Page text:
Polestar, now a full subsidiary of Volvo, has been announced to officially be the performance electric car brand for the Swedish automotive manufacturer. Volvo has announced that the performance company will be mainly be focusing on producing high-performance fully electric vehicles moving forward.

New leadership

In its most recent announcement, Volvo has revealed that it will be putting its former Vice President of Design, Thomas Ingenlath, at the helm of the new initiative. Additionally, the company's former Senior Vice President of corporate communications, Jonathan Goodman, will be assigned as Polestar's Chief Operations Officer.

With the leadership of both veteran automotive executives and Volvo's guidance, Polestar is slated to become one of the leading performance electric car brands in the world.

Performance focused

Prior to the big paradigm shift, Polestar has been the performance arm of Volvo, much like AMG is to Mercedes or the M division to BMW. The company has been in charge of transforming Volvo's seemingly pedestrian, albeit ultra safe and robust, vehicles into full track monsters boasting insane performance and abilities.

The company started out back in 1996 and has successfully transformed several vehicles into racing icons such as the V60 Polestar. The company was officially bought out by Volvo in 2015 but has remained its official performance brand.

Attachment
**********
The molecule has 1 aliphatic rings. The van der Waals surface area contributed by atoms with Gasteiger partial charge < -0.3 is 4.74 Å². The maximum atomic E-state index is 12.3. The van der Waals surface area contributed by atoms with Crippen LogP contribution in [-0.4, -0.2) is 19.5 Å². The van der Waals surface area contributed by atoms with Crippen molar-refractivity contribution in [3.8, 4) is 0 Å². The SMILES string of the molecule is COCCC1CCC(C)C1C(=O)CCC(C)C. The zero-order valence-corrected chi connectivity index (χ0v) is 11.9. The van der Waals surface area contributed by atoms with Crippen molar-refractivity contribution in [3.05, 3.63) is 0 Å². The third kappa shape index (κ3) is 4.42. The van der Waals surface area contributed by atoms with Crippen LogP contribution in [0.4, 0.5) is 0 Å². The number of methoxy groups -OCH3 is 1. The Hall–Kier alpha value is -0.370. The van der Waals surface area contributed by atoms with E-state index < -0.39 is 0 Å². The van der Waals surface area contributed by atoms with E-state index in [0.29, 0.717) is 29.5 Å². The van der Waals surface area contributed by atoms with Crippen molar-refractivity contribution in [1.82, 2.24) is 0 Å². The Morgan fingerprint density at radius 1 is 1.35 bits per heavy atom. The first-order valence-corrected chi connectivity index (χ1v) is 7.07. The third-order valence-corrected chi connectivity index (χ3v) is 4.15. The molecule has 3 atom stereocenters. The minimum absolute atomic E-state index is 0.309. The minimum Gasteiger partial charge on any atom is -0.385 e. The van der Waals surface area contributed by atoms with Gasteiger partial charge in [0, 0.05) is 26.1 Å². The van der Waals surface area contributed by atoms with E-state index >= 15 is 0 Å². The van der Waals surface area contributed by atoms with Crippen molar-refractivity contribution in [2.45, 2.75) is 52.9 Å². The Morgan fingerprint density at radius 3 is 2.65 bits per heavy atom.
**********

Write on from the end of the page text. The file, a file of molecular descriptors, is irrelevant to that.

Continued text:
With its experience in building track-ready and rally-ready vehicles, the company should have no problems churning out its own performance electric vehicles in the coming years.

Stiff competition

As of the moment, Elon Musk's Tesla has reigned supreme in the performance electric vehicle space.

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Other companies such as Faraday Future and a number of China-based startups have tried to muscle in on Tesla's territory, but all of them have so far been unsuccessful in getting their products into the mainstream. Most of the companies have suffered from teething issues, technical problems, and production roadblocks, which have so far hindered them from making any kind of dent into Tesla's bottom line.

However, Polestar may be an entirely different story given its track record and its team's impeccable engineering prowess.

The company is expected to easily transition to using electric powertrains and there shouldn't be any problems when it comes to production. If all goes well, then Tesla may be facing a truly formidable competitor in the years to come, which should also benefit consumers as well.